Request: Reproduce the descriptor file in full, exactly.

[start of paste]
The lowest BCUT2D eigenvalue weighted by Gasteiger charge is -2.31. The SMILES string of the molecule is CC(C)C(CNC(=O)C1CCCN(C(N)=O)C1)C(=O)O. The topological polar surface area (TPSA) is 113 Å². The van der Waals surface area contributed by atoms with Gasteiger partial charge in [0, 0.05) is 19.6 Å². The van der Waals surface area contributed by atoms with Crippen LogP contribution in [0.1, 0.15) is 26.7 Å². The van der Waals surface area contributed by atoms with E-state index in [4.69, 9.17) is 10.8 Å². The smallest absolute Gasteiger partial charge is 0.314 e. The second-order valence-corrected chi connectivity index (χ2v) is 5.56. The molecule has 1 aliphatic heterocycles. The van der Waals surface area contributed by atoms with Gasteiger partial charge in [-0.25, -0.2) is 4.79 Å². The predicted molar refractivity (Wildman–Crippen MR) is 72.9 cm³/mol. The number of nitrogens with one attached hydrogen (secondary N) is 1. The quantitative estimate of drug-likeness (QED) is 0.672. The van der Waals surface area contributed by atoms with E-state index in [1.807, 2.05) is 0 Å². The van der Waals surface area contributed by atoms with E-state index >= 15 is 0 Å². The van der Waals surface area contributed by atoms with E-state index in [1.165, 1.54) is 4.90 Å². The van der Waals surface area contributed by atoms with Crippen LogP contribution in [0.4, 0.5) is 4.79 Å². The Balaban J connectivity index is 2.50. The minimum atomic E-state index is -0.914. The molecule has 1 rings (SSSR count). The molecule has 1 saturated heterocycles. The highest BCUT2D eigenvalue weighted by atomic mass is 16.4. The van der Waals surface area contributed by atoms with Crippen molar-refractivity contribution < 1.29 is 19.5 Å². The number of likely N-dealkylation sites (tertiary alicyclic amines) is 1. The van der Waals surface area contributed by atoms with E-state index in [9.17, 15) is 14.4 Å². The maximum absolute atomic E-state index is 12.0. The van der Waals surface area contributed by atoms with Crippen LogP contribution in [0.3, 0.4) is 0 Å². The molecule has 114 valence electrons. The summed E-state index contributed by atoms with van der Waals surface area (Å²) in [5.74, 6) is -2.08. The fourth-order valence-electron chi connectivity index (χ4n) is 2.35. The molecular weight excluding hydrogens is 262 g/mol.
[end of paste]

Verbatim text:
The lowest BCUT2D eigenvalue weighted by Gasteiger charge is -2.31. The SMILES string of the molecule is CC(C)C(CNC(=O)C1CCCN(C(N)=O)C1)C(=O)O. The topological polar surface area (TPSA) is 113 Å². The van der Waals surface area contributed by atoms with Gasteiger partial charge in [0, 0.05) is 19.6 Å². The van der Waals surface area contributed by atoms with Crippen LogP contribution in [0.1, 0.15) is 26.7 Å². The van der Waals surface area contributed by atoms with E-state index in [4.69, 9.17) is 10.8 Å². The smallest absolute Gasteiger partial charge is 0.314 e. The second-order valence-corrected chi connectivity index (χ2v) is 5.56. The molecule has 1 aliphatic heterocycles. The van der Waals surface area contributed by atoms with Gasteiger partial charge in [-0.25, -0.2) is 4.79 Å². The predicted molar refractivity (Wildman–Crippen MR) is 72.9 cm³/mol. The number of nitrogens with one attached hydrogen (secondary N) is 1. The quantitative estimate of drug-likeness (QED) is 0.672. The van der Waals surface area contributed by atoms with E-state index in [1.807, 2.05) is 0 Å². The van der Waals surface area contributed by atoms with E-state index >= 15 is 0 Å². The van der Waals surface area contributed by atoms with E-state index in [1.165, 1.54) is 4.90 Å². The van der Waals surface area contributed by atoms with Crippen LogP contribution in [0.4, 0.5) is 4.79 Å². The Balaban J connectivity index is 2.50. The minimum atomic E-state index is -0.914. The molecule has 1 rings (SSSR count). The molecule has 1 saturated heterocycles. The highest BCUT2D eigenvalue weighted by atomic mass is 16.4. The van der Waals surface area contributed by atoms with Crippen molar-refractivity contribution < 1.29 is 19.5 Å². The number of likely N-dealkylation sites (tertiary alicyclic amines) is 1. The van der Waals surface area contributed by atoms with E-state index in [9.17, 15) is 14.4 Å². The maximum absolute atomic E-state index is 12.0. The van der Waals surface area contributed by atoms with Crippen LogP contribution in [0.3, 0.4) is 0 Å². The molecule has 114 valence electrons. The summed E-state index contributed by atoms with van der Waals surface area (Å²) in [5.74, 6) is -2.08. The fourth-order valence-electron chi connectivity index (χ4n) is 2.35. The molecular weight excluding hydrogens is 262 g/mol.